Perhaps the most important difference between the practices of withdrawing and withholding life-saving treatment is, then, their respective temporal structures. First, unlike decisions to withdraw life-saving treatment, decisions to withhold life-saving treatment often occur across short periods of time and in emergency situations. While this is not always the case—treatment can be withheld as a result of a particular decision made after a period of discussion and reflection—it may be that the abbreviated temporal structure sets a particular tone.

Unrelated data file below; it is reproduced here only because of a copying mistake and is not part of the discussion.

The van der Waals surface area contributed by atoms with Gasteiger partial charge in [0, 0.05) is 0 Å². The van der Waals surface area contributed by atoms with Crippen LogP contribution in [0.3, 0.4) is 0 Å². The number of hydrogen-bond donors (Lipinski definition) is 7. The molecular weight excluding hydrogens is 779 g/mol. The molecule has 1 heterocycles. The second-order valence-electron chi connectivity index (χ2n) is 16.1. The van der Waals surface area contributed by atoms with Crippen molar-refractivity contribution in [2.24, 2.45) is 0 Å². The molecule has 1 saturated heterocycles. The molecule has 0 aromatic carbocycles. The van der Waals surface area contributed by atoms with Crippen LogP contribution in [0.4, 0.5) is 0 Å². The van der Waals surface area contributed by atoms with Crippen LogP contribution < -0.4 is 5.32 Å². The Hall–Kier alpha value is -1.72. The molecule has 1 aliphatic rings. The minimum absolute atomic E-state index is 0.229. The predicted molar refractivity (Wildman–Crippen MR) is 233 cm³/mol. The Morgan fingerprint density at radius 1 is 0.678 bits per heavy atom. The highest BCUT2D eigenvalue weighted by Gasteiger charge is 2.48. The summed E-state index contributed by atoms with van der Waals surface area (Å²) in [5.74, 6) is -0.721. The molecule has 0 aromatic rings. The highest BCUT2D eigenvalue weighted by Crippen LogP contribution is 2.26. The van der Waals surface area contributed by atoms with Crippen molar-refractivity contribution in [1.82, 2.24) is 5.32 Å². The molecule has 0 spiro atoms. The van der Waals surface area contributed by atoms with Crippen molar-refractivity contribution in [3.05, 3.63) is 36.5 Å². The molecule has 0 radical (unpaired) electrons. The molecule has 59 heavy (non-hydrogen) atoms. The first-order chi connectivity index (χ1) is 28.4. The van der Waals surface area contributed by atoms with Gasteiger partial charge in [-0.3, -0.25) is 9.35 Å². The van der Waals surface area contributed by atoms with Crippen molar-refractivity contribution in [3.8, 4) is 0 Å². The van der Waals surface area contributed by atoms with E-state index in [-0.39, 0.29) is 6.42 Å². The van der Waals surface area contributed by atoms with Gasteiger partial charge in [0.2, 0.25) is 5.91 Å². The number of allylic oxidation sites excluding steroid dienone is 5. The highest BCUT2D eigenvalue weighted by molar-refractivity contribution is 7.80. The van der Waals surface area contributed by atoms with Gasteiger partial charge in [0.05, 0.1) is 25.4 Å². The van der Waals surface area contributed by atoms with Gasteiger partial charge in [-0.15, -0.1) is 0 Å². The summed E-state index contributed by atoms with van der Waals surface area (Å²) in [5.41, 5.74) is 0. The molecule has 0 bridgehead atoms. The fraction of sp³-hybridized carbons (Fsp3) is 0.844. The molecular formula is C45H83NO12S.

In emergency situations, healthcare professionals have a high degree of autonomy—the patient is usually unconscious, while both family members and any documentation regarding the patient’s wishes are unlikely to be available. In such cases, clinicians must make decisions in accordance with their professional judgment and the clinical facts they are presented with. Such decisions are very unlikely to be challenged, and, in any event, there is little to no time for extended discussion of conflicting points of view. The restricted time frame in which decisions to withhold life-saving medical treatment must often be made sharply contrasts with the protracted process by which decisions to withdraw life-saving treatment are usually reached. Such decisions can involve extensive discussion, reflection, and debate, taking place over a number of days, if not weeks.Footnote 23 They may also include the patient, a range of healthcare professionals, the patient’s family, and, in some cases, ethicists and lawyers. Withdrawing life-saving treatment should not, then, be considered an act or, at least, not a specific, temporally located act. Rather, what is required—which is to say, what is entailed—in the withdrawal of care is a complex set of actions and interactions. Indeed, Robert Zussman suggests that “few decisions to limit medical treatment are discrete events” and that representations to the contrary are often dramatizations or, perhaps more accurately, case narratives (re)constructed in retrospect [62, p. 102].